Collings or Grosh?

Fusionshred

Silver Supporting Member
Messages
1,175
Specifically, Collings SoCo or Grosh Hollow Set Neck? The Collings is a little more expensive. What would you think the differences are tone-wise and playability-wise? Any one distinctively better than the other? More feedback resistent? Better for jazz? Better for rock?

Thanks!
T
 

Dave Orban

Platinum Supporting Member
Messages
16,881
I think the Collings are visually more to my liking. I especially love the look of the SoCo. Never played one of them, but I have owned a '97 Collings C-10 Custom for a number of years now. A VERY well-put-together and great-sounding instrument, IMO.
 

Ogre

Member
Messages
4,680
Michael is a friend from the good old days. However, I have played many of his guitars, and not connected with most. I did play a 335esque model that was very nice. The LJ(another old friend, now deceased) has never impressed me.
 

Shane S

Member
Messages
1,796
I own a Collings I-35 and the prototype Grosh Hollowtron Setneck. I have also played the SoCo at the namm show (which is a terrible place to demo gear). Both instruments are extremely well built. From my observation, the Collins would be more suited for Jazz/rock while the Grosh would be more Rock/jazz. The reasoning is the Collings is built much lighter (i.e. the top and back are thinner) while the Grosh is a heaver build. The Grosh holds together at high volume/gain than the I-35 while the Collings can squeal/feedback if you are not careful with your proximity to the amplifier. The custom wound Lollars in the I-35 also affect this trait as well. Grosh typically come loaded with Frailin pickups that have higher output than the Lollars. They both play great but do note that Collings come from the factory with 11’s while the Grosh come setup with 9’s. Since I own both guitars I would say you could not go wrong with either one. If I had to choose one it would be the Collings simply because I really don’t play hi-gain type of music anymore and the Collings sounds just beautiful at low-clean volumes.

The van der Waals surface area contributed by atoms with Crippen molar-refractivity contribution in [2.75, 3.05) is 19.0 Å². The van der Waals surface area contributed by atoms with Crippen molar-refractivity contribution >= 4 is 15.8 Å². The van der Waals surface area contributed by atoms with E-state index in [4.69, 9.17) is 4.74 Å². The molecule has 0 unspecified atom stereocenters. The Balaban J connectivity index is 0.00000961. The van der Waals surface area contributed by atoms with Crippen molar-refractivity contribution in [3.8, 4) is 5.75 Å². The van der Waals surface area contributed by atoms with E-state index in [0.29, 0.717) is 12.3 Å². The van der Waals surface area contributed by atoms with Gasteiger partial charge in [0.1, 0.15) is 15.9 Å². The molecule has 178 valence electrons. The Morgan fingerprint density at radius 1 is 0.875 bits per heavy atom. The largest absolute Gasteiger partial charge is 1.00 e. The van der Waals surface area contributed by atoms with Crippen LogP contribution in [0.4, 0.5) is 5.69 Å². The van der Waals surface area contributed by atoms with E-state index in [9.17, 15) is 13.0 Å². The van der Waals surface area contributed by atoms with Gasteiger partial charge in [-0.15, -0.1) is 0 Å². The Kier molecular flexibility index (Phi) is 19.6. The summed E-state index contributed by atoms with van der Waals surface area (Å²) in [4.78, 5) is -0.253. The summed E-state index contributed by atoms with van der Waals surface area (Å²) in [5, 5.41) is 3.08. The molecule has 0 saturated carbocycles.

Fusionshred

Silver Supporting Member
Messages
1,175
I own a Collings I-35 and the prototype Grosh Hollowtron Setneck. I have also played the SoCo at the namm show (which is a terrible place to demo gear). Both instruments are extremely well built. From my observation, the Collins would be more suited for Jazz/rock while the Grosh would be more Rock/jazz. The reasoning is the Collings is built much lighter (i.e. the top and back are thinner) while the Grosh is a heaver build. The Grosh holds together at high volume/gain than the I-35 while the Collings can squeal/feedback if you are not careful with your proximity to the amplifier. The custom wound Lollars in the I-35 also affect this trait as well. Grosh typically come loaded with Frailin pickups that have higher output than the Lollars. They both play great but do note that Collings come from the factory with 11’s while the Grosh come setup with 9’s. Since I own both guitars I would say you could not go wrong with either one. If I had to choose one it would be the Collings simply because I really don’t play hi-gain type of music anymore and the Collings sounds just beautiful at low-clean volumes.